NEW YORK (CBSNewYork) -- Most New York City workers have a little less than an week to get at least one dose of the COVID-19 vaccine.
But many continue to push back and refuse to do so, CBS2's Kiran Dhillon reported.
A few hundred fed-up municipal workers protested against the city's vaccine mandate on Staten Island on Sunday. With them, were their union reps and some elected officials.
"We've been here every day of the pandemic and we will still be here on Nov. 1. It'll be the mayor that separates you from New York City residents and what happens to them will be on him, and not on us," said Andrew Ansbro, president of the Uniformed Firefighters Association.
Earlier this week, Mayor Bill de Blasio said 160,000 city workers must have at least one shot by Oct. 29 or go on unpaid leave.
Ansbro said 45% of his members are unvaccinated and predicts firehouses may close if the mandate is upheld.
"It's going to be brutal. I estimate that anywhere between 25 to 35% of firehouses may close. This mandate is an unjust way to end this pandemic. It's a public health crisis, but you have to negotiate with the unions the terms of this."
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The UFA and other unions want weekly testing to remain an option and for the city to recognize a theory that workers who have had COVID-19 may have immunity to the disease.
The Centers for Disease Control said it remains unclear how long any protection may last.
Meanwhile, the city is not budging, saying 71% of those affected by this mandate already have at least one dose and that the shot is the best way to keep residents safe.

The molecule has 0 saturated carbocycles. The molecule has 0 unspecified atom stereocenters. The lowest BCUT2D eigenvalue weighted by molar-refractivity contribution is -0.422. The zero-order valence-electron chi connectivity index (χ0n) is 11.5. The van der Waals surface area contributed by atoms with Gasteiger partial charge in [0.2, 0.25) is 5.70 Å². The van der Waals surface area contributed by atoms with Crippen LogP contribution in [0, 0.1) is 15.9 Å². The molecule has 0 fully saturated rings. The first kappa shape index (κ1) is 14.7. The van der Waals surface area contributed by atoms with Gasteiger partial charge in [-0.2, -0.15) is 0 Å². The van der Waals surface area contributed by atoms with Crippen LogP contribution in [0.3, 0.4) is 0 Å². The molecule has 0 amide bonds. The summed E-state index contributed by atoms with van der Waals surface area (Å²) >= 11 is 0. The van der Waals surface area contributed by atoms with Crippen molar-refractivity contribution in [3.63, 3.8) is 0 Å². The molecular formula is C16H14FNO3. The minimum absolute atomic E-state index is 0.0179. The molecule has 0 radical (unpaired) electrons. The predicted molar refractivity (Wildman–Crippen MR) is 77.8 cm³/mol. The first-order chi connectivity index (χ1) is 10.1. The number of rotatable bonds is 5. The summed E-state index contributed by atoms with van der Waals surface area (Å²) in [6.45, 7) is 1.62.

The mayor said the city does have contingency plan in place to ensure services are not interrupted. That includes the use of overtime if staffing shortages become an issue.
In addition, the CDC Director Rochelle Walensky is standing behind the push to mandate vaccines among police forces.
"What we know from the police workforce is that there have been more deaths from the coronavirus over the last year and a half than all other causes of death for that work force combined, so we believe it's very important to get these people vaccinated," Walensky said.
But many longtime firefighters, like Julian Eyre, say whether they get the vaccine or not should be a personal choice.
"There hasn't been enough testing. It hasn't been long enough to say it's perfectly safe," Eyre said. "I will go in Friday morning and fill out my paperwork to retire. It's upsetting. I love what I do. I love going to work. I love my job."
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Others say municipal workers feel betrayed by the ultimatum since they spent the entire pandemic on the front lines.
"We're just here to help the community. We aren't anti-vax, but we're anti-mandate. It shouldn't be disclosed. Your personal health records should not have to be disclosed," Brooklyn firefighter Michael Sapia said.
Many of the unions representing city workers say they plan to sue.
Only 50% of EMS workers are currently vaccinated, 55% of firefighters, 71% of cops, and 51% of correction officers.
CBS2's Kiran Dhillon contributed to this report. This story first appeared on October 24, 2021.
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